All students make up a 13th – 15th century character and write a Rihla, or Travel Journal describing their journey from their home to one of the great Islamic cities known for its grand markets and universities. Since people traveled primarily along the great trade routes, students will learn about the Silk Road as well as the Islamic world as they work on this project. The students can write their travel journal as if they’re traveling for the sake of trade, education, or religious pilgrimage, or even a combination within those options, since people often combined things like trade and intellectual pursuits on one trip.
The focus of this lesson will be on the city of Cairo, with its Khan al Khalili Market which was built in 1382, and can still be visited today. The city also boasts Al Azhar University that was established in 972 and is the oldest continuously functioning university in the world. Students still travel to Al Azhar today to study Islamic science, law and theology. Of course teachers and students can select other cities as their interests direct them.
Students also select two additional activities from a list of options. Because of the broad scope of this subject, I’ve provided a list of activities students can select from that takes into account Howard Gardner’s Theory of Multiple Intelligences. This list suggests activities that accommodate various learning styles. Students must select activities from two different modes of learning: for instance, one from the Linguistics list and one from the Natural Science list. They can work in a group or alone. Teachers may want to add options to the list below, taking into account the specific interests of their students.
At the end of this program, students will share their projects with the class during a Celebration of Learning. This could be simple, or it could develop into a costumed banquet with food, music, and students playing the role of the character they made up for their Rihla, such as a Malaysian indigo merchant or a Syrian calligrapher.
Students will learn the chronology and events related to the preservation and transfer of Greek and Roman learning after the classical period to the Byzantine, Sassanid Persian and Muslim civilizations, including its translation into Arabic and the further development of scientific and philosophical knowledge in Muslim civilization. They will understand the process by which it was transferred to European scholars from the 12th century on, and how this development relates to the rise of intellectuals and universities in Europe and what role this knowledge transfer played in the Renaissance of the 15th and 16th centuries.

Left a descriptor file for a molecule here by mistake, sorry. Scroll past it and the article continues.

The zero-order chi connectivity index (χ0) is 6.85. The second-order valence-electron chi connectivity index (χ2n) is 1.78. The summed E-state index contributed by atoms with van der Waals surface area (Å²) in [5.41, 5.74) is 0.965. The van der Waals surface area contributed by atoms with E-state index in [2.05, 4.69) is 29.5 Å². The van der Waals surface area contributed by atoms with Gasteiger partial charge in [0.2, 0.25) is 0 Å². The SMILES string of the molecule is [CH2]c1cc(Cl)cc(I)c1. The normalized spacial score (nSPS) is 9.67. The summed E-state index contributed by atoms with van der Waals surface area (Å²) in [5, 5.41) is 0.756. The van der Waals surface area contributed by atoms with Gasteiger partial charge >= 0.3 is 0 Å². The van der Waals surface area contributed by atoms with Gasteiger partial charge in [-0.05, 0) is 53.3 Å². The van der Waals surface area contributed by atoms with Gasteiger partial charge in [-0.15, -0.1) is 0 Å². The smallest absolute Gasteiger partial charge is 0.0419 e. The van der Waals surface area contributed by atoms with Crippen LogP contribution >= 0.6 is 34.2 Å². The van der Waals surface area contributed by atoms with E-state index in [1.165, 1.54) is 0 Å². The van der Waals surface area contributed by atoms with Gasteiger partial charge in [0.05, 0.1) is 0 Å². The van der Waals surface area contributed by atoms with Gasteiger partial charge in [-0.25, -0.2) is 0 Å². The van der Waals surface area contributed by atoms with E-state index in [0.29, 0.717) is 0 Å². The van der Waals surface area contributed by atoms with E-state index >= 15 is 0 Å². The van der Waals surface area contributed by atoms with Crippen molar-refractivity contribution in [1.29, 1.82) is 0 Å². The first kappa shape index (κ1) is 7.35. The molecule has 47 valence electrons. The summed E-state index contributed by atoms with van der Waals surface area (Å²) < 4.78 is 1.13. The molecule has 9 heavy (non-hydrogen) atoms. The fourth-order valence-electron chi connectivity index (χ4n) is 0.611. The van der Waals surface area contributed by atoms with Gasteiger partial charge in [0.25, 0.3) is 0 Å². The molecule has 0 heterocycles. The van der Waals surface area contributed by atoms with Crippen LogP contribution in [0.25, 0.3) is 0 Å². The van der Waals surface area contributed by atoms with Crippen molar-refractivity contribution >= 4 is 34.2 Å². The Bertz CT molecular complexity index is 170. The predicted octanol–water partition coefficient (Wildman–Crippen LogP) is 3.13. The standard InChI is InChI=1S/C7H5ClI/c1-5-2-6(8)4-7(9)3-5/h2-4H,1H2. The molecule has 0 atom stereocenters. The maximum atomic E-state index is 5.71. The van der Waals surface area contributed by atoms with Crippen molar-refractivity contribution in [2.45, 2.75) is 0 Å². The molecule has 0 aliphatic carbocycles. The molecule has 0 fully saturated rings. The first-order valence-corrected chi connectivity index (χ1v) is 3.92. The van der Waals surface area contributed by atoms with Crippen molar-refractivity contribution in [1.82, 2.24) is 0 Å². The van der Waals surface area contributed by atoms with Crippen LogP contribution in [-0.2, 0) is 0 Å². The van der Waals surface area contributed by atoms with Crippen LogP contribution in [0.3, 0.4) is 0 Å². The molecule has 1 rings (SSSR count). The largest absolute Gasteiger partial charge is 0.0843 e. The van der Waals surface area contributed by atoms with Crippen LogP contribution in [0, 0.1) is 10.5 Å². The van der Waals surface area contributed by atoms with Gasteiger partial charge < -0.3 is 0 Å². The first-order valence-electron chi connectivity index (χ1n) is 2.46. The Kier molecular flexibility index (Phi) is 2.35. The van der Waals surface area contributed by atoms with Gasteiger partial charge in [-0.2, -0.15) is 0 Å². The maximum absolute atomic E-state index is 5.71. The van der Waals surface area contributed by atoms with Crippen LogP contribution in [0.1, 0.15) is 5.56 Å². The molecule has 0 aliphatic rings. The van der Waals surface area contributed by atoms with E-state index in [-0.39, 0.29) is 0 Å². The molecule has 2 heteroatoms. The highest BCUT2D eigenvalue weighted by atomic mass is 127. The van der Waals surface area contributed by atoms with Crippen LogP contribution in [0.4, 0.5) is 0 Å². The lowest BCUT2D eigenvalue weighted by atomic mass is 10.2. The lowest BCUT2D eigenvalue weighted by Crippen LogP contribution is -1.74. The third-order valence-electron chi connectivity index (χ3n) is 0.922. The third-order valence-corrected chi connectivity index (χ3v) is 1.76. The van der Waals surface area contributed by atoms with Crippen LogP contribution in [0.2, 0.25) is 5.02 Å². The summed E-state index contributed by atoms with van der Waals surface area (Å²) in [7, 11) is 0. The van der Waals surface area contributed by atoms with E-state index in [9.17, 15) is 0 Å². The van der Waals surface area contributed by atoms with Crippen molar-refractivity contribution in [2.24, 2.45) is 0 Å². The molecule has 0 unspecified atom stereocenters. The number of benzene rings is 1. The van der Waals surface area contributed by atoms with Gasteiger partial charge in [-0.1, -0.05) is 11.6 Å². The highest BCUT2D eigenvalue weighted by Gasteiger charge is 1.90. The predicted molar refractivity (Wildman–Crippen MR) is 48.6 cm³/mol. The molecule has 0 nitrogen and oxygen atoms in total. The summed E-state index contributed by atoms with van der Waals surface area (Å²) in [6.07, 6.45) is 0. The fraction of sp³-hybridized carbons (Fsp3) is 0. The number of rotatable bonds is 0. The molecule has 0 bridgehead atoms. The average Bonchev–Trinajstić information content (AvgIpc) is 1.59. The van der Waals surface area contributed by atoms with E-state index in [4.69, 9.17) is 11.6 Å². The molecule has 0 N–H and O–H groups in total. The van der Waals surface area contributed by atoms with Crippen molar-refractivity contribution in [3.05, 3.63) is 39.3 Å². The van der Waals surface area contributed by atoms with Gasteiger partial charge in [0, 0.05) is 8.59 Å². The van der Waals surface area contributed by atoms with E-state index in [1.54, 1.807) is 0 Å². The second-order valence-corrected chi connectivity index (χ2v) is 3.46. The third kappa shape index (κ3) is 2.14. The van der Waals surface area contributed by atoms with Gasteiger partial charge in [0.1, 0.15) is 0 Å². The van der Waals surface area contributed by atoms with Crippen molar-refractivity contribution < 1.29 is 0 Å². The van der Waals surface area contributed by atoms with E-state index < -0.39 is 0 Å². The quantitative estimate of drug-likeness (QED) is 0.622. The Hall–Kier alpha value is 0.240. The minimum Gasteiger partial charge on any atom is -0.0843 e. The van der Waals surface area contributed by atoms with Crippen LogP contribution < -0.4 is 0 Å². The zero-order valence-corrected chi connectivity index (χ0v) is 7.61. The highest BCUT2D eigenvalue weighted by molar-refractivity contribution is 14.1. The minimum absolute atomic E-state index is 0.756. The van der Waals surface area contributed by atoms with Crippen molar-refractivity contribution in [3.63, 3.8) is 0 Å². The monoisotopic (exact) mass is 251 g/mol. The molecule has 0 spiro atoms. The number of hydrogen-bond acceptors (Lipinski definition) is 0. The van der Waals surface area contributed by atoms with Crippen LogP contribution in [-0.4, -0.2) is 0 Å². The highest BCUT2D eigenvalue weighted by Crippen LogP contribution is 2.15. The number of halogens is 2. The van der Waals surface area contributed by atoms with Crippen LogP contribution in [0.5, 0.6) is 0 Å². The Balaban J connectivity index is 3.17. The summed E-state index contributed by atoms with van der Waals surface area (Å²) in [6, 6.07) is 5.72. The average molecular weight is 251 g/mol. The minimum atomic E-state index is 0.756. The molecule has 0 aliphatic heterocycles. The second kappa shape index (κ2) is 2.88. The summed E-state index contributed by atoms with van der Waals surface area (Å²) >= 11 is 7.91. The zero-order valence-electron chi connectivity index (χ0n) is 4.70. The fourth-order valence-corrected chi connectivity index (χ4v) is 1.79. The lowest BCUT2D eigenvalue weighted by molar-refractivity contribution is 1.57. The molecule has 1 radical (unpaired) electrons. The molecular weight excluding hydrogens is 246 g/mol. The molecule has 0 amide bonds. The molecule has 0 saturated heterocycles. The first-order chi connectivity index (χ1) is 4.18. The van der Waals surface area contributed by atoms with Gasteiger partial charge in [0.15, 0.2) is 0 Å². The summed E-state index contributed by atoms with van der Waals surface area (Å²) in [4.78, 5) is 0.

CIE has prepared an extensive set of lessons that correlate with content found in the documentary film Muhammad: Legacy of a Prophet. Teachers can show the film or various clips and use the following resources and lessons to enhance student understanding.
You can download PDFs for the sections or have the option of downloading the entire set of lessons as a single PDF file.
Learn more about the film at PBS.org
Order the DVD at Unity Productions Foundation
Teaching about world religions and the history of religious groups can be especially challenging, since faith is a sensitive issue. However, there are a number of things teachers can do to better equip themselves to address this important content area. First of all, educators committed to presenting accurate, balanced information to their students must ensure that instructional materials accord with academic perspectives on the topics covered. They should also be familiar with state curriculum requirements, state standards, and other pedagogical frameworks that describe how the topics may be addressed.